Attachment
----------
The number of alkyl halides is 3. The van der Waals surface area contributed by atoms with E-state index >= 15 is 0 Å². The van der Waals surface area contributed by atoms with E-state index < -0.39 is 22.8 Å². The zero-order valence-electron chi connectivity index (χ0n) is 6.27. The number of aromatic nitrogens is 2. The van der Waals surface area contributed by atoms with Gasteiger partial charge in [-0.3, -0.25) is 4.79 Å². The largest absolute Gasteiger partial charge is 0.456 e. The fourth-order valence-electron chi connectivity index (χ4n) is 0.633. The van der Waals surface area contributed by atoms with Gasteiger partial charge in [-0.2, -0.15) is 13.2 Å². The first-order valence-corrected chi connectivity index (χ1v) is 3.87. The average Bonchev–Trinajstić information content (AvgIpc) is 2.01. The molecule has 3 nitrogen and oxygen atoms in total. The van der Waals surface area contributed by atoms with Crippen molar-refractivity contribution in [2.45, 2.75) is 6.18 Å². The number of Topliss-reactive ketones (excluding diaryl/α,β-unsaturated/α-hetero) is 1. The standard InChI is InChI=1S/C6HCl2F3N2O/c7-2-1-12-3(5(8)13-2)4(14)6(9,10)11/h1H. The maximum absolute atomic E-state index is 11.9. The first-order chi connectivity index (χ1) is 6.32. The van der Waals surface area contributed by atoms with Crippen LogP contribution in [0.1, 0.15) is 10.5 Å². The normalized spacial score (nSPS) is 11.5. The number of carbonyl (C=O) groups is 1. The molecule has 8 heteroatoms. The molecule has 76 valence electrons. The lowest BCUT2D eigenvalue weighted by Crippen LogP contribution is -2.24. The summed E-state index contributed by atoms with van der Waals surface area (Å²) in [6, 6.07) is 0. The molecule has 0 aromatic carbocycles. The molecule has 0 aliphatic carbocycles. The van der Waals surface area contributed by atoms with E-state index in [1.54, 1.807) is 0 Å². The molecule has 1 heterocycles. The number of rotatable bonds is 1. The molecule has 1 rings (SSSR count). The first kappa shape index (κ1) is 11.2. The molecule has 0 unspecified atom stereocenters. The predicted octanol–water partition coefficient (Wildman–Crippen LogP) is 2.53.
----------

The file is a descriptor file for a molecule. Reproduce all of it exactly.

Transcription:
The number of alkyl halides is 3. The van der Waals surface area contributed by atoms with E-state index >= 15 is 0 Å². The van der Waals surface area contributed by atoms with E-state index < -0.39 is 22.8 Å². The zero-order valence-electron chi connectivity index (χ0n) is 6.27. The number of aromatic nitrogens is 2. The van der Waals surface area contributed by atoms with Gasteiger partial charge in [-0.3, -0.25) is 4.79 Å². The largest absolute Gasteiger partial charge is 0.456 e. The fourth-order valence-electron chi connectivity index (χ4n) is 0.633. The van der Waals surface area contributed by atoms with Gasteiger partial charge in [-0.2, -0.15) is 13.2 Å². The first-order valence-corrected chi connectivity index (χ1v) is 3.87. The average Bonchev–Trinajstić information content (AvgIpc) is 2.01. The molecule has 3 nitrogen and oxygen atoms in total. The van der Waals surface area contributed by atoms with Crippen molar-refractivity contribution in [2.45, 2.75) is 6.18 Å². The number of Topliss-reactive ketones (excluding diaryl/α,β-unsaturated/α-hetero) is 1. The standard InChI is InChI=1S/C6HCl2F3N2O/c7-2-1-12-3(5(8)13-2)4(14)6(9,10)11/h1H. The maximum absolute atomic E-state index is 11.9. The first-order chi connectivity index (χ1) is 6.32. The van der Waals surface area contributed by atoms with Crippen LogP contribution in [0.1, 0.15) is 10.5 Å². The normalized spacial score (nSPS) is 11.5. The number of carbonyl (C=O) groups is 1. The molecule has 8 heteroatoms. The molecule has 76 valence electrons. The lowest BCUT2D eigenvalue weighted by Crippen LogP contribution is -2.24. The summed E-state index contributed by atoms with van der Waals surface area (Å²) in [6, 6.07) is 0. The molecule has 0 aromatic carbocycles. The molecule has 0 aliphatic carbocycles. The van der Waals surface area contributed by atoms with E-state index in [1.54, 1.807) is 0 Å². The molecule has 1 heterocycles. The number of rotatable bonds is 1. The molecule has 1 rings (SSSR count). The first kappa shape index (κ1) is 11.2. The molecule has 0 unspecified atom stereocenters. The predicted octanol–water partition coefficient (Wildman–Crippen LogP) is 2.53.